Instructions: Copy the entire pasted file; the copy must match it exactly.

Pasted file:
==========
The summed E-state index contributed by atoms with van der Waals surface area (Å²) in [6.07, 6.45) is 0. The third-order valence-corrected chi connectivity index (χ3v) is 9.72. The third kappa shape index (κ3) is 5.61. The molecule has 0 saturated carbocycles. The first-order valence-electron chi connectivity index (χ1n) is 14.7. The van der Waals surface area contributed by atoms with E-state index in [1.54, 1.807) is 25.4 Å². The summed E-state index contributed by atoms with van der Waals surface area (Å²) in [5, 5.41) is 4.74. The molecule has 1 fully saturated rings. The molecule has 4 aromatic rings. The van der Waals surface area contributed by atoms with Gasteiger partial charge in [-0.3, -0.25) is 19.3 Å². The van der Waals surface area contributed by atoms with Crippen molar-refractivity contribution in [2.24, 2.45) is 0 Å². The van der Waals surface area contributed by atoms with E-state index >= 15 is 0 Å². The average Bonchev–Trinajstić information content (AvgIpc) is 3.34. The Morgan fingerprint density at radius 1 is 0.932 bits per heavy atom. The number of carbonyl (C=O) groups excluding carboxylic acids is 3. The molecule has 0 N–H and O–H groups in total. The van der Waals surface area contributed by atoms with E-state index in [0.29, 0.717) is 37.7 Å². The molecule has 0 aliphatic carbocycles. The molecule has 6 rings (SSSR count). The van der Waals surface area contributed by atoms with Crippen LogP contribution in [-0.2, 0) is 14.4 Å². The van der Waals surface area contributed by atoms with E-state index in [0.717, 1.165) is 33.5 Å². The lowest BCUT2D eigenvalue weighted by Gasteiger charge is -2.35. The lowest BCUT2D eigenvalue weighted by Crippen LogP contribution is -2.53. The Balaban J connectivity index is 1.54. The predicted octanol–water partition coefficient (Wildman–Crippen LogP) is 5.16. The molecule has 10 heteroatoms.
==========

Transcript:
The summed E-state index contributed by atoms with van der Waals surface area (Å²) in [6.07, 6.45) is 0. The third-order valence-corrected chi connectivity index (χ3v) is 9.72. The third kappa shape index (κ3) is 5.61. The molecule has 0 saturated carbocycles. The first-order valence-electron chi connectivity index (χ1n) is 14.7. The van der Waals surface area contributed by atoms with E-state index in [1.54, 1.807) is 25.4 Å². The summed E-state index contributed by atoms with van der Waals surface area (Å²) in [5, 5.41) is 4.74. The molecule has 1 fully saturated rings. The molecule has 4 aromatic rings. The van der Waals surface area contributed by atoms with Gasteiger partial charge in [-0.3, -0.25) is 19.3 Å². The van der Waals surface area contributed by atoms with Crippen molar-refractivity contribution in [2.24, 2.45) is 0 Å². The van der Waals surface area contributed by atoms with E-state index >= 15 is 0 Å². The average Bonchev–Trinajstić information content (AvgIpc) is 3.34. The Morgan fingerprint density at radius 1 is 0.932 bits per heavy atom. The number of carbonyl (C=O) groups excluding carboxylic acids is 3. The molecule has 0 N–H and O–H groups in total. The van der Waals surface area contributed by atoms with E-state index in [0.29, 0.717) is 37.7 Å². The molecule has 0 aliphatic carbocycles. The molecule has 6 rings (SSSR count). The van der Waals surface area contributed by atoms with Crippen LogP contribution in [-0.2, 0) is 14.4 Å². The van der Waals surface area contributed by atoms with E-state index in [0.717, 1.165) is 33.5 Å². The lowest BCUT2D eigenvalue weighted by Gasteiger charge is -2.35. The lowest BCUT2D eigenvalue weighted by Crippen LogP contribution is -2.53. The Balaban J connectivity index is 1.54. The predicted octanol–water partition coefficient (Wildman–Crippen LogP) is 5.16. The molecule has 10 heteroatoms.